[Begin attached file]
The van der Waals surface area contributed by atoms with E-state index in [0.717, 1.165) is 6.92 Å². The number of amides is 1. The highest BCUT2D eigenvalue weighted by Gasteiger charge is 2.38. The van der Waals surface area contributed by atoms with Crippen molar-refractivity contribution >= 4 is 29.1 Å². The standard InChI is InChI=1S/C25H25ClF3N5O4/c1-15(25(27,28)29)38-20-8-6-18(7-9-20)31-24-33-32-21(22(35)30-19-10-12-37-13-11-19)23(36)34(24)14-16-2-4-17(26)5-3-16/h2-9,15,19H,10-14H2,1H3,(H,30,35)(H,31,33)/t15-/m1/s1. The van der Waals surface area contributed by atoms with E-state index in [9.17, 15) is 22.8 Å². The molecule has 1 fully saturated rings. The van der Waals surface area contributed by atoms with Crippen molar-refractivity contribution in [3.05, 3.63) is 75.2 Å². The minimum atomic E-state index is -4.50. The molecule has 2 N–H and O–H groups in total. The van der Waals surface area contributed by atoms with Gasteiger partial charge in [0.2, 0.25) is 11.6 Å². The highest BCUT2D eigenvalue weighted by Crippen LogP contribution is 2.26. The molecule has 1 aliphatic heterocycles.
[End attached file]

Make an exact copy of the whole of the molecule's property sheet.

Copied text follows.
The van der Waals surface area contributed by atoms with E-state index in [0.717, 1.165) is 6.92 Å². The number of amides is 1. The highest BCUT2D eigenvalue weighted by Gasteiger charge is 2.38. The van der Waals surface area contributed by atoms with Crippen molar-refractivity contribution >= 4 is 29.1 Å². The standard InChI is InChI=1S/C25H25ClF3N5O4/c1-15(25(27,28)29)38-20-8-6-18(7-9-20)31-24-33-32-21(22(35)30-19-10-12-37-13-11-19)23(36)34(24)14-16-2-4-17(26)5-3-16/h2-9,15,19H,10-14H2,1H3,(H,30,35)(H,31,33)/t15-/m1/s1. The van der Waals surface area contributed by atoms with E-state index in [9.17, 15) is 22.8 Å². The molecule has 1 fully saturated rings. The van der Waals surface area contributed by atoms with Crippen molar-refractivity contribution in [3.05, 3.63) is 75.2 Å². The minimum atomic E-state index is -4.50. The molecule has 2 N–H and O–H groups in total. The van der Waals surface area contributed by atoms with Gasteiger partial charge in [0.2, 0.25) is 11.6 Å². The highest BCUT2D eigenvalue weighted by Crippen LogP contribution is 2.26. The molecule has 1 aliphatic heterocycles.